Consider $n-$dimensional Euclidean ball centred at 0 with radius $\sqrt{n}$. We want to show that the uniform distribution $X$ in this ball is sub-gaussian and $||X||_{\psi_2}<C$ where $C$ is absolute constant.

Clarify: $X$ is subgaussian if $\langle X,x \rangle$ is subgaussian for any $x \in \mathbb{R}^n$ and $||X||_{\psi_2}=||\sup_x\langle X,x\rangle||_{\psi_2}$ where sup is over all unit vector $x$.

Attempt: Uniform distribution on ball can be represented by $R,\varphi_1,..,\varphi_{n-1}$ jointly where $R$ is a uniform distribution on $[0, \sqrt{n}]$ representing radius, $\varphi_i$ representing the angles in spherical coordinates and they are uniform on $[0,\pi]$. All these variables are independent.

By symmetry, I only need to show $||\langle X, (1,0,0,0,...)\rangle||_{\psi_2}=||X_1||_{\psi_2}=||R\cos\varphi_1||_{\psi_2}<C$. Then it is not clear to me how to proceed

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    $\begingroup$ This sounds like a homework question... MO is for research-level questions only, perhaps Math.SE will be better suited. $\endgroup$ Jun 14, 2020 at 21:35

1 Answer 1


$\newcommand\Ga\Gamma$ For each unit vector $x$, the random variable (r.v.) $\langle X,x\rangle$ equals $$V:=\sqrt n\,W_nR$$ in distribution, where $$W_n:=\frac{Z_1}{\sqrt{Z_1^2+\dots+Z_n^2}},$$ $Z_1,\dots,Z_n$ are iid $N(0,1)$ r.v.'s, and $R$ is a r.v. (independent of $V$ and) such that $0\le R\le1$.

So, it suffices to show that for some real $c>0$ $$\sup_{n\ge2}Ee^{cnW_n^2}<\infty. \tag{1}$$ Note that $W_n^2$ has the beta distribution with parameters $1/2,(n-1)/2$. So, for any $c\in(0,1/2)$ and $n\ge3$ \begin{align} Ee^{cnW_n^2} &=\frac{\Ga(n/2)}{\sqrt\pi\,\Ga((n-1)/2)}\int_0^1 e^{cnw^2}w^{-1/2}(1-w)^{(n-3)/2}\,dw \\ &\le\frac{\Ga(n/2)}{\sqrt\pi\,\Ga((n-1)/2)}\int_0^1 e^{cnw}w^{-1/2}e^{-(n-3)w/2}\,dw \\ &=O(\sqrt n)O(1/\sqrt n)=O(1). \end{align} Also, clearly $Ee^{cnW_n^2}<\infty$ for $n=2$. Thus, (1) holds, as desired.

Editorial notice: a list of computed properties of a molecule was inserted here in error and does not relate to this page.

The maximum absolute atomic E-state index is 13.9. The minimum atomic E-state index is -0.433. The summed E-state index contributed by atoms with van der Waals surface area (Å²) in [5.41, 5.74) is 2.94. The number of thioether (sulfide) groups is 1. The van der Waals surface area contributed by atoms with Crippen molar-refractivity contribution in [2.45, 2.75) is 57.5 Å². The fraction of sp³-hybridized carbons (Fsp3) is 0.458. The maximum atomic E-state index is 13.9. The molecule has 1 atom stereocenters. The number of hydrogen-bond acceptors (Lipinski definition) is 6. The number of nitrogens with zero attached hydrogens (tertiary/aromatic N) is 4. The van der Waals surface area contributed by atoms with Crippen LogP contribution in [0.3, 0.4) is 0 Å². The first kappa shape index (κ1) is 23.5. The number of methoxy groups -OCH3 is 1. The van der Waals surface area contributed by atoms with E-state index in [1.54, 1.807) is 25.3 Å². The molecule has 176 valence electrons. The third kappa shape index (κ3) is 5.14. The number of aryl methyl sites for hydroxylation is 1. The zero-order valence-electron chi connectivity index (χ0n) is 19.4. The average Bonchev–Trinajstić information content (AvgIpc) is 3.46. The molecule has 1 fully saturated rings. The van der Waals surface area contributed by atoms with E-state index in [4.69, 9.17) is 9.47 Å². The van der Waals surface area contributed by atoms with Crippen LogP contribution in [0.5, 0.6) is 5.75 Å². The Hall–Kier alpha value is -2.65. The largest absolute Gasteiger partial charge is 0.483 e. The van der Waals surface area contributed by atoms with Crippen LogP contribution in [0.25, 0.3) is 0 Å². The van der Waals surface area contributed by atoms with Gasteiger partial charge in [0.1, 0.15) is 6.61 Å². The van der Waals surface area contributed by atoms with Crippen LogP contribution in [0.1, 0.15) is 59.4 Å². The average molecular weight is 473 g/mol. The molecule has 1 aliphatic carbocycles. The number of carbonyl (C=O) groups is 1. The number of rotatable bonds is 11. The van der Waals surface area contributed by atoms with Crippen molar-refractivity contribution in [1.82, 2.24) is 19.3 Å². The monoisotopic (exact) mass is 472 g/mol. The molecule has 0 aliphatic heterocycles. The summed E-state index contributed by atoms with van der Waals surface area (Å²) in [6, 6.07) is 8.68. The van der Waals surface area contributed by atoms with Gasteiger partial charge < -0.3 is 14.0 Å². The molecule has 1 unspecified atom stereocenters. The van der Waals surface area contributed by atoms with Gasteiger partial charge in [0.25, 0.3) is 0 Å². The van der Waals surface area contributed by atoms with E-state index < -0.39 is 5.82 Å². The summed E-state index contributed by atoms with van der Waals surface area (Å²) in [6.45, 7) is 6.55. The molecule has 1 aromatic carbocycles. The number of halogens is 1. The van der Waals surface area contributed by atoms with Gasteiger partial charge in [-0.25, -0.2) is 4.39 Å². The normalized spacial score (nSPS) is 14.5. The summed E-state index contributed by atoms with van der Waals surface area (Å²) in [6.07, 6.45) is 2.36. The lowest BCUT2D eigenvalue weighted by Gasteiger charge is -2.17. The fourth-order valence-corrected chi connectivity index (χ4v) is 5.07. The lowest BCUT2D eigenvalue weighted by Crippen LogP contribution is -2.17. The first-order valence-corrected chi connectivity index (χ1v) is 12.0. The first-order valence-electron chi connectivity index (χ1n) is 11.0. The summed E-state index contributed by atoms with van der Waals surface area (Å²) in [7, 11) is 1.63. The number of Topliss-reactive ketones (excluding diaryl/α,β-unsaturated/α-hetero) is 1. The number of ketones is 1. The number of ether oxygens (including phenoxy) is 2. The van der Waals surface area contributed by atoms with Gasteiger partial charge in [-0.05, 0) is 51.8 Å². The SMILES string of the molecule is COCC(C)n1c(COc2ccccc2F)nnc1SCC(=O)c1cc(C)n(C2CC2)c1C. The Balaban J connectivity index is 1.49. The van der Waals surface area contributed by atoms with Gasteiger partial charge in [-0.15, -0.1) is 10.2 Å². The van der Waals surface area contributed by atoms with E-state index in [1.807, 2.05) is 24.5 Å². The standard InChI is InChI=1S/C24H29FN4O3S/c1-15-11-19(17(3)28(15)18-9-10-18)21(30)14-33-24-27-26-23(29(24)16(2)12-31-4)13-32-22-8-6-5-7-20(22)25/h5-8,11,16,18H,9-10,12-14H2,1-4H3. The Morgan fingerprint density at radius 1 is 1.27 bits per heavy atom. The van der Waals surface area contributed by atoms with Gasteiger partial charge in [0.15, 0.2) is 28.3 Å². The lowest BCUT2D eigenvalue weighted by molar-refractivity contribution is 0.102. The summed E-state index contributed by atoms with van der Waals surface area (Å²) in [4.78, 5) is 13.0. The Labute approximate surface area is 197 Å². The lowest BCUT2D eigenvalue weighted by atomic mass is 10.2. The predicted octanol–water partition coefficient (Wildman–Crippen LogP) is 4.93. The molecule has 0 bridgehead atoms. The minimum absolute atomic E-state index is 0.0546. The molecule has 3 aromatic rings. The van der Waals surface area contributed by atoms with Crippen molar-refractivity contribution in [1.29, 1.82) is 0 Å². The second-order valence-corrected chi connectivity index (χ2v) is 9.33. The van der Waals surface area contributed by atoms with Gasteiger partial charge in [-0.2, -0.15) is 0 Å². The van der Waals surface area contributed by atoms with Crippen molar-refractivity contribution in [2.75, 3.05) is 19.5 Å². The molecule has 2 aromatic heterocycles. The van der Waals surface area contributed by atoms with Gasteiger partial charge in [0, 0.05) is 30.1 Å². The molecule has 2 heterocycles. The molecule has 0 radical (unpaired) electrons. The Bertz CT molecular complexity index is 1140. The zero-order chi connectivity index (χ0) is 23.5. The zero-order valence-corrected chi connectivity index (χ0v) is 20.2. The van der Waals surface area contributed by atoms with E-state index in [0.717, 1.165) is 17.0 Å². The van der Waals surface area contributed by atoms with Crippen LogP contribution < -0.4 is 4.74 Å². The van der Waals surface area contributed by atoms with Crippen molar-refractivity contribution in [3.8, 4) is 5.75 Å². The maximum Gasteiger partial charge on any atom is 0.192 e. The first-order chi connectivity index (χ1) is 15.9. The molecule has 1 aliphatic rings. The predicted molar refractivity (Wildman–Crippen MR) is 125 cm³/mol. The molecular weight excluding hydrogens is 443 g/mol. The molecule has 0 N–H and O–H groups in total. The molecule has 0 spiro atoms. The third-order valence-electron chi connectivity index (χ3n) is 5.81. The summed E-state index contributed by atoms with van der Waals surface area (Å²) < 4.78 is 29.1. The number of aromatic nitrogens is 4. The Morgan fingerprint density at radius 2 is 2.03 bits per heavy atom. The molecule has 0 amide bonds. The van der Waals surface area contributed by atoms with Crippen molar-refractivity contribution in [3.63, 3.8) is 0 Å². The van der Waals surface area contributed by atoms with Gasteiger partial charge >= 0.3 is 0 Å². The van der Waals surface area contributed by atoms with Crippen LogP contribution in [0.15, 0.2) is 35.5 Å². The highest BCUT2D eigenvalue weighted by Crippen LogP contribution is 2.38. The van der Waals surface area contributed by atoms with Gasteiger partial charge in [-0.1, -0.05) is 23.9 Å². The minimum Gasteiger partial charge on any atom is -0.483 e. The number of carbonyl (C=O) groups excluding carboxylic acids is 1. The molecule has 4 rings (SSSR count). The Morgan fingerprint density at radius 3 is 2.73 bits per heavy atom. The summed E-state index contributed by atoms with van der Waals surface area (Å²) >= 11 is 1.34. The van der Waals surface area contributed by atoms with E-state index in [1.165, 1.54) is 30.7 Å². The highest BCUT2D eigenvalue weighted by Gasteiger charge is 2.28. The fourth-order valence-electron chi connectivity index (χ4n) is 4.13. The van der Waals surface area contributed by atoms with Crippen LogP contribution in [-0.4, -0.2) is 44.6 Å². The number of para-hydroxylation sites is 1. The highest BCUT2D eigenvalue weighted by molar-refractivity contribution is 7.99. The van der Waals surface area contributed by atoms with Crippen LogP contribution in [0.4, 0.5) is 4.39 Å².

• $\begingroup$ Thank you! But would you mind explaining how in the last step the integral is of order $O(1/n)$. I tried to upper bound it by changing upper limit to infinity and write it as gamma function but this only gives me $O(1/\sqrt{n})$. $\endgroup$
    – Daniel Li
    Jun 15, 2020 at 14:31
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    $\begingroup$ @DanielLi : That was a mistake, which is now corrected. Thank you for your comment. $\endgroup$ Jun 15, 2020 at 18:11
  • $\begingroup$ OK, sure. I read your answer in a hurry. Please disregard my comment (deleted). $\endgroup$
    – dohmatob
    Jul 5, 2020 at 9:05
  • $\begingroup$ This maybe a dumb question, but isn't the uniform distribution on the ball bounded? $\endgroup$
    – user135520
    Feb 5 at 21:52
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    $\begingroup$ @user135520 : That the expectation under the $\sup$ in (1) is finite is trivial. That the supremum of this expectation over all $n\ge2$ is finite is not so trivial. $\endgroup$ Feb 6 at 2:43

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